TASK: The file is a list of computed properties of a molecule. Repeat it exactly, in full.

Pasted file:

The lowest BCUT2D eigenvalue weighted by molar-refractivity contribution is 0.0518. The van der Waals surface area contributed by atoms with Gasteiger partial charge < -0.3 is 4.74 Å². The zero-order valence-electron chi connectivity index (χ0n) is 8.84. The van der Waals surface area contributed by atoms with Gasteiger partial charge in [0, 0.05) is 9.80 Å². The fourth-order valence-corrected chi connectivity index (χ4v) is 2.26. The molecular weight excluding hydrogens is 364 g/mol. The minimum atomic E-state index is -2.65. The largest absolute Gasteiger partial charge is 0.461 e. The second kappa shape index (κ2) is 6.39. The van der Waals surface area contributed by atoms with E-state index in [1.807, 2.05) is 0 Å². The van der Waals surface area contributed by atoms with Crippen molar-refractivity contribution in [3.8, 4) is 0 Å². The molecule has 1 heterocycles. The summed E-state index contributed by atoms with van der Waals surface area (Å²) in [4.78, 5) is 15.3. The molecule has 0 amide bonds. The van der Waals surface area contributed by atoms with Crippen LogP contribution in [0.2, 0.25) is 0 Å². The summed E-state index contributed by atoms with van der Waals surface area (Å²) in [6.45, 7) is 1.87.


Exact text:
The lowest BCUT2D eigenvalue weighted by molar-refractivity contribution is 0.0518. The van der Waals surface area contributed by atoms with Gasteiger partial charge < -0.3 is 4.74 Å². The zero-order valence-electron chi connectivity index (χ0n) is 8.84. The van der Waals surface area contributed by atoms with Gasteiger partial charge in [0, 0.05) is 9.80 Å². The fourth-order valence-corrected chi connectivity index (χ4v) is 2.26. The molecular weight excluding hydrogens is 364 g/mol. The minimum atomic E-state index is -2.65. The largest absolute Gasteiger partial charge is 0.461 e. The second kappa shape index (κ2) is 6.39. The van der Waals surface area contributed by atoms with E-state index in [1.807, 2.05) is 0 Å². The van der Waals surface area contributed by atoms with Crippen molar-refractivity contribution in [3.8, 4) is 0 Å². The molecule has 1 heterocycles. The summed E-state index contributed by atoms with van der Waals surface area (Å²) in [4.78, 5) is 15.3. The molecule has 0 amide bonds. The van der Waals surface area contributed by atoms with Crippen LogP contribution in [0.2, 0.25) is 0 Å². The summed E-state index contributed by atoms with van der Waals surface area (Å²) in [6.45, 7) is 1.87.